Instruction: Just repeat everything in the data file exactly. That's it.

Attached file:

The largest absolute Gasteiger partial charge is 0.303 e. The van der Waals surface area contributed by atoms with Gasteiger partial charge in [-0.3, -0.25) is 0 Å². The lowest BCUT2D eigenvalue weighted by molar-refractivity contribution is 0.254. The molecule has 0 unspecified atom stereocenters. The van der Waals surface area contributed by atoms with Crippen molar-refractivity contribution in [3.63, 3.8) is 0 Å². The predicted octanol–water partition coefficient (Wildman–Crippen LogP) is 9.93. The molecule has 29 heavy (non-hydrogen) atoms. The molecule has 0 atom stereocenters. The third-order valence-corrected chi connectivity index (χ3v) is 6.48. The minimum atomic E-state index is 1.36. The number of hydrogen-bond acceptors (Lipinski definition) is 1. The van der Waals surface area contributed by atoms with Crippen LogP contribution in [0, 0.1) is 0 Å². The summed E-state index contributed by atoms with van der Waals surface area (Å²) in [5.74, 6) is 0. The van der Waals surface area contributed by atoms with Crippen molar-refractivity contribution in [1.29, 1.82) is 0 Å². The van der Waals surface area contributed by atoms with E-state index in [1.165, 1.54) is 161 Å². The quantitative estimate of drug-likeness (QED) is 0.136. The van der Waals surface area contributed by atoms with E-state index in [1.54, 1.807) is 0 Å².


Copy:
The largest absolute Gasteiger partial charge is 0.303 e. The van der Waals surface area contributed by atoms with Gasteiger partial charge in [-0.3, -0.25) is 0 Å². The lowest BCUT2D eigenvalue weighted by molar-refractivity contribution is 0.254. The molecule has 0 unspecified atom stereocenters. The van der Waals surface area contributed by atoms with Crippen molar-refractivity contribution in [3.63, 3.8) is 0 Å². The predicted octanol–water partition coefficient (Wildman–Crippen LogP) is 9.93. The molecule has 29 heavy (non-hydrogen) atoms. The molecule has 0 atom stereocenters. The third-order valence-corrected chi connectivity index (χ3v) is 6.48. The minimum atomic E-state index is 1.36. The number of hydrogen-bond acceptors (Lipinski definition) is 1. The van der Waals surface area contributed by atoms with Crippen LogP contribution in [0, 0.1) is 0 Å². The summed E-state index contributed by atoms with van der Waals surface area (Å²) in [5.74, 6) is 0. The van der Waals surface area contributed by atoms with Crippen molar-refractivity contribution in [1.29, 1.82) is 0 Å². The van der Waals surface area contributed by atoms with E-state index in [1.165, 1.54) is 161 Å². The quantitative estimate of drug-likeness (QED) is 0.136. The van der Waals surface area contributed by atoms with E-state index in [1.54, 1.807) is 0 Å².